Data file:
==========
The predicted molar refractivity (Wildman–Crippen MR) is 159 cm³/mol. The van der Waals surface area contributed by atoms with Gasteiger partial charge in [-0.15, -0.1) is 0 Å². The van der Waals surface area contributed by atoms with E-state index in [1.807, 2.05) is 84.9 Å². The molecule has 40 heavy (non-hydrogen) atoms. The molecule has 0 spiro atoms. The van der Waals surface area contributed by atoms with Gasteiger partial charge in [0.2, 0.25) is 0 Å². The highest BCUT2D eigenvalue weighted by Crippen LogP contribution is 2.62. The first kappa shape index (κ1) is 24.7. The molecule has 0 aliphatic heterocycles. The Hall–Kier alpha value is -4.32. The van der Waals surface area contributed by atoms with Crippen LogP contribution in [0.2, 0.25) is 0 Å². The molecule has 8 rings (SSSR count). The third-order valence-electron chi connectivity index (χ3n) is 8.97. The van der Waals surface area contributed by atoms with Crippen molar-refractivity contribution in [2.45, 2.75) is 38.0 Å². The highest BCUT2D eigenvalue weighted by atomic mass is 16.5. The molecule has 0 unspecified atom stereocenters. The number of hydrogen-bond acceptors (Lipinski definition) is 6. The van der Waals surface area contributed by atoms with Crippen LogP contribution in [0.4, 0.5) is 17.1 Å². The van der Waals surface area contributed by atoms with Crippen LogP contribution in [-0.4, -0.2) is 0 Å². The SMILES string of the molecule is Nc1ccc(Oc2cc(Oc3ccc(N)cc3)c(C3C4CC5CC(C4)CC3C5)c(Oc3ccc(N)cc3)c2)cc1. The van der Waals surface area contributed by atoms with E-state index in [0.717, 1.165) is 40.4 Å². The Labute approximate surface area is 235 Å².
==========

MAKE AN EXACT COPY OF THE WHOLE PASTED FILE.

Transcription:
The predicted molar refractivity (Wildman–Crippen MR) is 159 cm³/mol. The van der Waals surface area contributed by atoms with Gasteiger partial charge in [-0.15, -0.1) is 0 Å². The van der Waals surface area contributed by atoms with E-state index in [1.807, 2.05) is 84.9 Å². The molecule has 40 heavy (non-hydrogen) atoms. The molecule has 0 spiro atoms. The van der Waals surface area contributed by atoms with Gasteiger partial charge in [0.2, 0.25) is 0 Å². The highest BCUT2D eigenvalue weighted by Crippen LogP contribution is 2.62. The first kappa shape index (κ1) is 24.7. The molecule has 0 aliphatic heterocycles. The Hall–Kier alpha value is -4.32. The van der Waals surface area contributed by atoms with Crippen LogP contribution in [0.2, 0.25) is 0 Å². The molecule has 8 rings (SSSR count). The third-order valence-electron chi connectivity index (χ3n) is 8.97. The van der Waals surface area contributed by atoms with Crippen molar-refractivity contribution in [2.45, 2.75) is 38.0 Å². The highest BCUT2D eigenvalue weighted by atomic mass is 16.5. The molecule has 0 unspecified atom stereocenters. The number of hydrogen-bond acceptors (Lipinski definition) is 6. The van der Waals surface area contributed by atoms with Crippen LogP contribution in [0.4, 0.5) is 17.1 Å². The van der Waals surface area contributed by atoms with Crippen LogP contribution in [-0.4, -0.2) is 0 Å². The SMILES string of the molecule is Nc1ccc(Oc2cc(Oc3ccc(N)cc3)c(C3C4CC5CC(C4)CC3C5)c(Oc3ccc(N)cc3)c2)cc1. The van der Waals surface area contributed by atoms with E-state index in [0.717, 1.165) is 40.4 Å². The Labute approximate surface area is 235 Å².